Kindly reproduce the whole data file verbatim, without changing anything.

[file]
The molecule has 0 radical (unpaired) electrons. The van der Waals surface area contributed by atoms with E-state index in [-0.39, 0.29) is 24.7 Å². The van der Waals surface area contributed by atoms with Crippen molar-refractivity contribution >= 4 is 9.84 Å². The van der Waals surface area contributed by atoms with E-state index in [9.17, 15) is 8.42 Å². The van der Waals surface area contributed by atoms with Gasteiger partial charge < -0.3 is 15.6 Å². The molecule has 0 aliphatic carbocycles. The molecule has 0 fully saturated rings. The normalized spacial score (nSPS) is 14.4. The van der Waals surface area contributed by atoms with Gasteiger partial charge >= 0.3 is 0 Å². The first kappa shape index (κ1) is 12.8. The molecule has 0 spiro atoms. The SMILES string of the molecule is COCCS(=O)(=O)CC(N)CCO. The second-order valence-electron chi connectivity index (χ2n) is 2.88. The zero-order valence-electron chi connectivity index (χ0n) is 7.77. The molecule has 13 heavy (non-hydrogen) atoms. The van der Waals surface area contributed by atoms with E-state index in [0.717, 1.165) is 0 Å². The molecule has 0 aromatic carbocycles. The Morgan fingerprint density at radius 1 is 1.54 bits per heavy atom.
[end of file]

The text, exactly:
The molecule has 0 radical (unpaired) electrons. The van der Waals surface area contributed by atoms with E-state index in [-0.39, 0.29) is 24.7 Å². The van der Waals surface area contributed by atoms with Crippen molar-refractivity contribution >= 4 is 9.84 Å². The van der Waals surface area contributed by atoms with E-state index in [9.17, 15) is 8.42 Å². The van der Waals surface area contributed by atoms with Gasteiger partial charge < -0.3 is 15.6 Å². The molecule has 0 aliphatic carbocycles. The molecule has 0 fully saturated rings. The normalized spacial score (nSPS) is 14.4. The van der Waals surface area contributed by atoms with Gasteiger partial charge >= 0.3 is 0 Å². The first kappa shape index (κ1) is 12.8. The molecule has 0 spiro atoms. The SMILES string of the molecule is COCCS(=O)(=O)CC(N)CCO. The second-order valence-electron chi connectivity index (χ2n) is 2.88. The zero-order valence-electron chi connectivity index (χ0n) is 7.77. The molecule has 13 heavy (non-hydrogen) atoms. The van der Waals surface area contributed by atoms with E-state index in [0.717, 1.165) is 0 Å². The molecule has 0 aromatic carbocycles. The Morgan fingerprint density at radius 1 is 1.54 bits per heavy atom.